Consumer law is designed to protect consumer rights. Not all consumer laws can be swept away with clever terms and conditions (despite many businesses trying their luck). There are basic minimum standards that apply irrespective of what’s in the contract.
Governments around the world are ramping up penalties to protect the consumer in the information age. It’s more important than ever that you and your staff clearly understand fair trading law.
Prosecutions not only bring fines but, if widely published in the media, may cause significant brand damage and result in loss of business. The NZ Commerce Commission is deliberately ramping up fines in an attempt to clamp down on misleading conduct. Recently the Commission handed down a record $540,000 fine for misleading conduct and the case was widely reported in the media. These PR disasters are easily triggered by a single staff member who doesn’t clearly understand fair trading and consumer protection law.
Consumer Law Made Easy gives you straightforward and practical guidance on consumer protection and fair trading laws. The Fair Trading Act is covered in depth, including misleading and deceptive conduct, false or unsubstantiated representations, unfair practices, safety of products and services, and much more. The Consumer Guarantees Act is summarised including guarantees relating to the supply of goods and of services, and the rights of redress against suppliers and manufacturers.
Available on subscription, the guide provides:
The general rule is that there is no contracting out of the Fair Trading Act. There is a limited right to contract out when both parties are businesses and it is fair and reasonable, specifically in relation to the bargaining power of the parties.
If information gives a false impression to consumers, it is likely that they have been misled or deceived. This applies equally to products and services and relates to the price, discounts, product or service description, and place of manufacture, and can be done through advertising and promotions or through representations by salespeople when dealing with customers.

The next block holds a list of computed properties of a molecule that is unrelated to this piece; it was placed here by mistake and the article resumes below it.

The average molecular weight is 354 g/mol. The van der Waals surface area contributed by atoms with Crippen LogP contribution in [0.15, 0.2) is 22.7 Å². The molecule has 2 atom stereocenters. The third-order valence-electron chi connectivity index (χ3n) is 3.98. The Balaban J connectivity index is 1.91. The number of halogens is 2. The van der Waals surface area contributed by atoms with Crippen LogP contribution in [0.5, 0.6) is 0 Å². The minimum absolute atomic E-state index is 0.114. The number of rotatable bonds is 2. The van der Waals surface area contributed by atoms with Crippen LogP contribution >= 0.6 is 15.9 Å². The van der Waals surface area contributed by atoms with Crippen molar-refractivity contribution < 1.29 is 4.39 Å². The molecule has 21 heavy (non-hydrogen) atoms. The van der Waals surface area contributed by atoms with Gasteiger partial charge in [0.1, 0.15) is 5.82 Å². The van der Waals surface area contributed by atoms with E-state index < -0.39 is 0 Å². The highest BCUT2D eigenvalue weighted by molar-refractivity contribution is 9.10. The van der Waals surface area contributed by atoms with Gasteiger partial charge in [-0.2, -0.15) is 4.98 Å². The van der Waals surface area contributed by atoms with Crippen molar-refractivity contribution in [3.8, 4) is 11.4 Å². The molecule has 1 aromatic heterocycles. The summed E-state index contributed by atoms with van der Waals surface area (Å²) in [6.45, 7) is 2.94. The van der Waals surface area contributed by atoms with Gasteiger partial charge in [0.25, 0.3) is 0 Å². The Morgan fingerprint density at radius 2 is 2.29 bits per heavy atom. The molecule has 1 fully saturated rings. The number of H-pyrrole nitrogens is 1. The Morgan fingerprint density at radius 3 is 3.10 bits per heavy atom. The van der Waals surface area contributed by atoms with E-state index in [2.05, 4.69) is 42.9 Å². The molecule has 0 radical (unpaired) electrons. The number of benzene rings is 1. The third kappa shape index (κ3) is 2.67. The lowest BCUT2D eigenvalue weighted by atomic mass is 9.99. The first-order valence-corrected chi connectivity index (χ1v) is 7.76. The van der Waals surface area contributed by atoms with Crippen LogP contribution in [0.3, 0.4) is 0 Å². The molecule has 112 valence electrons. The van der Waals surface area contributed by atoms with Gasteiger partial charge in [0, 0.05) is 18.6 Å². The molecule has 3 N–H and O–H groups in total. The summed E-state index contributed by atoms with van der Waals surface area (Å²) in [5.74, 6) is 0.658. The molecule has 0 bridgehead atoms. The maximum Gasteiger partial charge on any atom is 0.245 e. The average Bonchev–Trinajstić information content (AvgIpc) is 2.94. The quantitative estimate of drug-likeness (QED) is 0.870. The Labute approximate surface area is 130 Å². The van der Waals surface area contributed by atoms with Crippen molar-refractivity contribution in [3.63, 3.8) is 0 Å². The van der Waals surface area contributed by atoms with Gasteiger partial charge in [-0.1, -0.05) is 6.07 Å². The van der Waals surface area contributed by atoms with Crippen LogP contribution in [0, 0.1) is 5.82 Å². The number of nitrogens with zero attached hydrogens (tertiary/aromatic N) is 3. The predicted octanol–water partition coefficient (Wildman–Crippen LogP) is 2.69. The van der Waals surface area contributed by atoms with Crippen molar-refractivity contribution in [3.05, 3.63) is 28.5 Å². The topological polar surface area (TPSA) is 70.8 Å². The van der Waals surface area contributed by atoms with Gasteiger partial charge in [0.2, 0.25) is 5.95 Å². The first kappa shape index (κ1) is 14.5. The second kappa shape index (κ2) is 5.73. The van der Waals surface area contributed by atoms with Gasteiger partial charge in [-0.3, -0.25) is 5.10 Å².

You do not have to actually mislead or deceive. You will be in breach if it is likely to mislead or deceive.
Do you promote your product as being “made to comply with a certified standard”? Even if the statement is true, it could be misleading if the product has not actually been certified by the relevant body that it meets the standard. The Commerce Commission monitors the market for these types of breaches. It’s possible that the Commerce Commission would take action even if it had received no complaint and even if no-one was actually misled.
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Have you discontinued an advertised product or run out of final stock? You shouldn’t continue to advertise the product in an attempt to bring customers into the store.
The Fair Trading Act also prohibits a wider range of activity that is intended to solicit sales such as unsolicited goods, unsolicited services, asserting rights to payment, misleading representations, harassment and coercion, pyramid selling, and making false descriptions of imported goods.
Individuals and businesses can sue suppliers for a breach of the Fair Trading Act subject to any valid contractual limits on suing.
The Commerce Commission can investigate and take enforcement action including obtaining a warrant to enter and search offices and copy or remove documents. Refusing to assist the Commission is punishable by a fine of up to $30,000. Breaches can result in fines of up to $600,000 for businesses and $200,000 for individuals.
However, it’s important to note that the most damaging consequence, in the event of a widely publicised breach, may be the harm done to the reputation of the organisation.
With Dacreed's online compliance training you can train managers and staff on their consumer law and fair trading obligations to help protect you and your business from prosecution. Once completed, the training also enables you to demonstrate a lower risk profile to insurers. This results in lower premiums – saving you and your business money.
The Consumer Guarantees Act applies to all suppliers of goods and services to consumers. The law forces suppliers to ensure that the goods are acceptable quality, fit for purpose, and meet the product description at point of sale. The supplier also needs to ensure the goods are able to be repaired or replaced (within reason).
There are significant regulations setting out product safety standards (including testing) for a wide range of goods.
A heavily regulated category is electrical goods to prevent risk of injury. The regulations are usually complex, ranging from form and content of markings and prescribed warnings or instructions to accompany the goods. A product recall is a possibility if your business breaches these standards.